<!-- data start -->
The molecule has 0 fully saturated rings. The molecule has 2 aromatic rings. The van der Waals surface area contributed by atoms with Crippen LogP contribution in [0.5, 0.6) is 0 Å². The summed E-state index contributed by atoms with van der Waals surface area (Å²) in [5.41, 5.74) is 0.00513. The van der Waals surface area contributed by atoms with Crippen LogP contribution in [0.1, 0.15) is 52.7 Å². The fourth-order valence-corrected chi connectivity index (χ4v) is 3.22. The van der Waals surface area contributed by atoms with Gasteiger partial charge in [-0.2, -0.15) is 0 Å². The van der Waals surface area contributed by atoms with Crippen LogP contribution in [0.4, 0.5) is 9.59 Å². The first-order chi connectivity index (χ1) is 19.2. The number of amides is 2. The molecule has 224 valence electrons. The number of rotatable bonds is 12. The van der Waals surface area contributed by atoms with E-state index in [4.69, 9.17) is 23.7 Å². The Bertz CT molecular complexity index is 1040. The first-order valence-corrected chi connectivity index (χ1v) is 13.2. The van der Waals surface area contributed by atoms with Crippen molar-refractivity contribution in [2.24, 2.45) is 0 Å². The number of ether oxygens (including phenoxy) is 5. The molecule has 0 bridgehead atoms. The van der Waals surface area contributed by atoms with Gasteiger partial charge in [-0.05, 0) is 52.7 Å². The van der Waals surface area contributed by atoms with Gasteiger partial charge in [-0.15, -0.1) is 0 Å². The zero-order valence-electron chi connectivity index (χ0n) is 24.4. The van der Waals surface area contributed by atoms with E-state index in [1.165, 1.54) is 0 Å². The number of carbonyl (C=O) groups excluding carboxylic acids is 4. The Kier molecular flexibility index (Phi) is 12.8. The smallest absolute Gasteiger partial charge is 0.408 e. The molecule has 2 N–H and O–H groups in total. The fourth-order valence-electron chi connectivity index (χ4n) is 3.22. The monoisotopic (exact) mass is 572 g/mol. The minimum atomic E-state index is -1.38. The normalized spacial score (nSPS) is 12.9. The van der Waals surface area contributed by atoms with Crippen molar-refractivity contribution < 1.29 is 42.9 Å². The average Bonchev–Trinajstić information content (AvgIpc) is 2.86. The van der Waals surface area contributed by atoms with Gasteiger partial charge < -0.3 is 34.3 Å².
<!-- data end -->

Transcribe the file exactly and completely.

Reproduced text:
The molecule has 0 fully saturated rings. The molecule has 2 aromatic rings. The van der Waals surface area contributed by atoms with Crippen LogP contribution in [0.5, 0.6) is 0 Å². The summed E-state index contributed by atoms with van der Waals surface area (Å²) in [5.41, 5.74) is 0.00513. The van der Waals surface area contributed by atoms with Crippen LogP contribution in [0.1, 0.15) is 52.7 Å². The fourth-order valence-corrected chi connectivity index (χ4v) is 3.22. The van der Waals surface area contributed by atoms with Gasteiger partial charge in [-0.2, -0.15) is 0 Å². The van der Waals surface area contributed by atoms with Crippen LogP contribution in [0.4, 0.5) is 9.59 Å². The first-order chi connectivity index (χ1) is 19.2. The number of amides is 2. The molecule has 224 valence electrons. The number of rotatable bonds is 12. The van der Waals surface area contributed by atoms with E-state index in [4.69, 9.17) is 23.7 Å². The Bertz CT molecular complexity index is 1040. The first-order valence-corrected chi connectivity index (χ1v) is 13.2. The van der Waals surface area contributed by atoms with Crippen molar-refractivity contribution in [2.24, 2.45) is 0 Å². The number of ether oxygens (including phenoxy) is 5. The molecule has 0 bridgehead atoms. The van der Waals surface area contributed by atoms with Gasteiger partial charge in [-0.05, 0) is 52.7 Å². The van der Waals surface area contributed by atoms with Gasteiger partial charge in [-0.15, -0.1) is 0 Å². The zero-order valence-electron chi connectivity index (χ0n) is 24.4. The van der Waals surface area contributed by atoms with E-state index in [1.165, 1.54) is 0 Å². The number of carbonyl (C=O) groups excluding carboxylic acids is 4. The Kier molecular flexibility index (Phi) is 12.8. The smallest absolute Gasteiger partial charge is 0.408 e. The molecule has 2 N–H and O–H groups in total. The fourth-order valence-electron chi connectivity index (χ4n) is 3.22. The monoisotopic (exact) mass is 572 g/mol. The minimum atomic E-state index is -1.38. The normalized spacial score (nSPS) is 12.9. The van der Waals surface area contributed by atoms with Crippen molar-refractivity contribution < 1.29 is 42.9 Å². The average Bonchev–Trinajstić information content (AvgIpc) is 2.86. The van der Waals surface area contributed by atoms with Gasteiger partial charge < -0.3 is 34.3 Å².